Professor Brian Cox is almost certainly the prettiest physicist ever to have appeared on television. A crowded field, I know. But even I would, I suspect, happily married man though I am (and happily married man though he is too), given the right circumstances: those wonderful pouty lips; that winning perma-smile as he delivers his pearls of astronomical wisdom on his charming documentaries; the rock star cool – complete with Charlatans-style, retro haircut – a legacy of his days as keyboard player with Nineties pop band D:Ream.
So yes, I perfectly well understand why the BBC has elevated him to the position of go-to scientist on all matters of import, with TV series like The Wonders of the Solar System, and why he is constantly being invited to deliver TED talks and high profile speeches like the 2010 Huw Wheldon Memorial Lecture and the Douglas Adams Memorial Lecture.
The only bit that troubles me – and it is something of a problem, I think you’ll agree, in a leading “science communicator” – is his somewhat uncertain grasp of the scientific method. (H/T Bishop Hill)
Here is the lovely lad telling Guardian readers what to think about climate science.
OK. Fair enough, O Guru. Pray tell us what it is that gives you the adamantine certainty that enables you to make such ex cathedra pronouncements.
Hmm. I detect a flaw here. Don’t you?
What Professor Cox appears to think is that all those myriad computer projections over the last few decades warning us of catastrophic, unprecedented, runaway man-made global warming ought to be taken more seriously than the real world data which show no warming since 1997.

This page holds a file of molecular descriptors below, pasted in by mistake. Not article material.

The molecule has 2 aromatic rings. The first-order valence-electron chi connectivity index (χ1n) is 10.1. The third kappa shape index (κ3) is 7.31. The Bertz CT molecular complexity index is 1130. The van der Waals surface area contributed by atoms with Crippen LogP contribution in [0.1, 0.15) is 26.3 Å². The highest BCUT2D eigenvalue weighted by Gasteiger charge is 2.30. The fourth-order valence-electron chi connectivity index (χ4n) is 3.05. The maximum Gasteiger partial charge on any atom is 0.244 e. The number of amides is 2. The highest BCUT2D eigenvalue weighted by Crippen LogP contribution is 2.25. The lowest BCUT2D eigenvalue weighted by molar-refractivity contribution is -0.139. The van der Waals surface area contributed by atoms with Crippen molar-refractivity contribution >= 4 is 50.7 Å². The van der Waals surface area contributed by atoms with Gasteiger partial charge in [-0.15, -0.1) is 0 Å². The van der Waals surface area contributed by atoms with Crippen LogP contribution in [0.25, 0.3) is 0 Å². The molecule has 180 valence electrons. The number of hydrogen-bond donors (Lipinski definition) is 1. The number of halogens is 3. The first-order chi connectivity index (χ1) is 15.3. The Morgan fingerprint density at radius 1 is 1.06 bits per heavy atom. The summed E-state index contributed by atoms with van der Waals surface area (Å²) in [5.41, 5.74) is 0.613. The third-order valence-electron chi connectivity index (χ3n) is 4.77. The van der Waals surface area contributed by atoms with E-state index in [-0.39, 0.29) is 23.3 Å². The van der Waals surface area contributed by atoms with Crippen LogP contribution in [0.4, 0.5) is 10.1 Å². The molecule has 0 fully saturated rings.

Theory, he is saying, should trump reality.
Is this really how science works? I’m not sure that science philosopher Karl Popper would have agreed with him. Popper, I would concede, never had nearly as much street credibility as Brian Cox. Not once was he in any kind of popular dance act and even in his youth his hairstyles and fashion sense were pretty ragged. But he is generally recognised as the man who laid the intellectual foundations of the scientific method when he devised the concept of “falsifiability.”
In order for a scientific hypothesis to have any value, Popper posited, it must be falsifiable. That is: capable of being proved wrong through experiment and observation.
The classic example he gave was the proposition “All swans are white.” In order to disprove this, all you have to do is find a swan that isn’t white – eg those black swans you find in Australia – and the hypothesis has been falsified.
But Professor Cox, it would appear, thinks he knows better than this. Where Anthropogenic Global Warming theory is concerned, scientists have found the black swan: the 17-year hiatus in global warming which has confounded all the theoretical models predicting that as anthropogenic CO2 levels rise so, inexorably, will the world’s temperature. Yet what Cox is telling Guardian readers is: “Sod the black swans in Australia. All our models tell us they can’t possibly exist because swans are meant to be white, so there.”